Butterfly Conclave

With the sun’s penchant for playing hide-n-seek in recent weeks, it’s been a slow-go for butterfly watching.  If it’s not vomiting rain, it’s cloudy, and neither scenario is conducive for butterfly activity.   But during the increasingly common moments of sunshine, the winged jewels are out and about, nectaring, mating and laying eggs–and posing for garden paparazzi.

This Giant Swallowtail, Papilio cresphontes, enjoyed a treat at the flowers of my Mexican Orchid Tree.

IMGP7574.new

Black Swallowtail,  Papilio polyxenes, like this gorgeous specimen,

IMGP7655.new

…are common visitors.  I’ve invited them by having their host plant, fennel, in my gardens.  They lay their eggs on it for the hatched caterpillars to eat.  This adult  is nectaring on a Henry Duelberg Sage,  Salvia farinacea ‘Henry Duelberg’. He fluttered still long enough for the wildlife gardener to snap a couple of shots.

IMGP7656.new IMGP7657.new

There was one, ONE, Monarch butterfly, Danaus plexippus, who visited my gardens this spring, but she was a late-comer.IMGP7970.new

Given her good condition, I’m sure she was one that hatched from a parent who overwintered in Mexico, migrated north, mated, laid eggs and died here in Austin, or nearby.

IMGP7971_cropped_2170x2783..new I’m certain that she’s on her way north now, ready to continue the generations that will eventually summer in Canada, before the autumn migration south to Mexico.

In this post I’m going for the big, gorgeous, cheap-thrill butterflies that alight on flowers, remain relatively still and that anyone can take photos of.  There have been plenty fast-flying skippers and smaller butterflies/moths that I haven’t captured in digital form for posterity, but there are some nice shots of this little moth.IMGP8177.new

The Small Pink MothPyrausta inornatalis, is another regular in my garden and so pretty in its pink scales.

IMGP8178_cropped_2710x2728..new The generous rainfall and soft spring have encouraged an abundance of life in the garden and after years of moderate to severe drought here in Central Texas, that life is welcome.  I hope the insects in your garden are enjoying spring and playing their important pollinator roles–ensuring the balance that is challenged on so many fronts.

Advertisements

23 thoughts on “Butterfly Conclave

    • I love that shot too–my bees adore that particular birdbath. I had to place rocks in it so they wouldn’t drown so often. The birds aren’t quite as happy with the rocks though.

      Liked by 1 person

  1. Great shots! Don’t sell yourself short. I’ve gotten all sorts of awful/mediocre shots of your designated easier-to-photograph butterflies over the years. Your photos are proving your increasing patience and prowess at stalking!

    I am getting a lot of activity, not all of it desirable, unfortunately. While I feel I forestalled an infestation of potato beetles (time will tell – not out of the woods yet I fear) there are emergent flea beetles galore and aztec spur throat babies all noshing away in the garden beds at the moment. I’ve got ground bee action, Fritillaries laying eggs on their passion vines and lots of skippers and hairstreaks, but not many of the larger, more graceful flyers you’ve featured.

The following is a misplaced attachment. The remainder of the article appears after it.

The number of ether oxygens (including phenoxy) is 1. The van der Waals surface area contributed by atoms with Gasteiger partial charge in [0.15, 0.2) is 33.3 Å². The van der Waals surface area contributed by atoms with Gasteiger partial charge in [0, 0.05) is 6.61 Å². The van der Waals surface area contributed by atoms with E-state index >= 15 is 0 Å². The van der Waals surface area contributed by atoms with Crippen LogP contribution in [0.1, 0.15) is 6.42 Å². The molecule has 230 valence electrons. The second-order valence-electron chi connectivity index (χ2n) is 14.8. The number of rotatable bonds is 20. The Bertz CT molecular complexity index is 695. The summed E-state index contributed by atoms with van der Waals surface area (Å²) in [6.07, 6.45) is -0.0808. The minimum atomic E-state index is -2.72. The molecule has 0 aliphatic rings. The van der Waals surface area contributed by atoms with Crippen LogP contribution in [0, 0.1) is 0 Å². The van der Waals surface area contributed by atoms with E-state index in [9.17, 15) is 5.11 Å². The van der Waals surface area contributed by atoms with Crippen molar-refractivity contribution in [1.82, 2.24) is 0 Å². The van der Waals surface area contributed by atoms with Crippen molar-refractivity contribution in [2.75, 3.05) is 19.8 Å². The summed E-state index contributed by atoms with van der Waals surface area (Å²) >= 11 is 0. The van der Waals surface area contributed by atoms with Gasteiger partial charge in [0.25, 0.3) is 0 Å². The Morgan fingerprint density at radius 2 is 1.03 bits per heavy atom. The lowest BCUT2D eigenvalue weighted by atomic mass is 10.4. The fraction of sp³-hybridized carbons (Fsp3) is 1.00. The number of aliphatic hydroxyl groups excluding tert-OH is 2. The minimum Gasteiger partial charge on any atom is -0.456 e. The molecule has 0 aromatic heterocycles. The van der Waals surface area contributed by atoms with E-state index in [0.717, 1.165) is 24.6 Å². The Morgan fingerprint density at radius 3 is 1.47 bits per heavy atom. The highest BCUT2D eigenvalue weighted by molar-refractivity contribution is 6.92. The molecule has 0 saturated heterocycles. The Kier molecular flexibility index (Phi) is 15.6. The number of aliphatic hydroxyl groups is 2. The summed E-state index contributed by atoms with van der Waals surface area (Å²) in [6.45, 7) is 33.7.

My fennel had come back from being trimmed nearly to the ground and was looking so lovely, but in the past two days has flopped over dramatically, pulling what is the plant equivalent of a hand to the forehead as it collapses on the chaise lounge (or in this case, soil). I’m not sure whether to leave it to self correct or to try and stake it up some way. Does yours stay upright, no matter what?

    Like

    • Trust me, I have some bad actors setting up shop in my gardens too. The aphids really did a number on my frostweed foliage and the hail lent its signature damage too, though the frostweed is recovering. I haven’t had potato beetles, but there are others and I have holes in lots of plants.

      I think the fennel is drowning. Some of mine has rotted at the crown, so I’ve dug it up, or plan to. Most of it’s okay, but I think I’m going to pull away the mulch. Probably should have done that already. Ahem.

      Like

  2. Tina, you have taken some really beautiful photos and love your description of the rain, that just about sums up the weather so far this week. We are due some sun tomorrow!

    Like

    • Thank you Julie–high praise, indeed! I’ve seen your photos. 🙂 We have sun today, though spotty again, with plenty of warmth and humidity.

      Like

  3. Wonderful pictures…of happy flutterbys in your garden! I wonder where they hide in the rain. Yesterday the sun was out and our front garden was full of them. One even landed on my husband’s head. He is the bug whisper and loves taking photos of them with his phone.

    Like

    • I hope they’re happy, or at least busy with choices. I think they tend to go under leaves and bark during rain, but I’m sure some drown. I’ve wondered about the ground nesting bees in my area, as we flooded.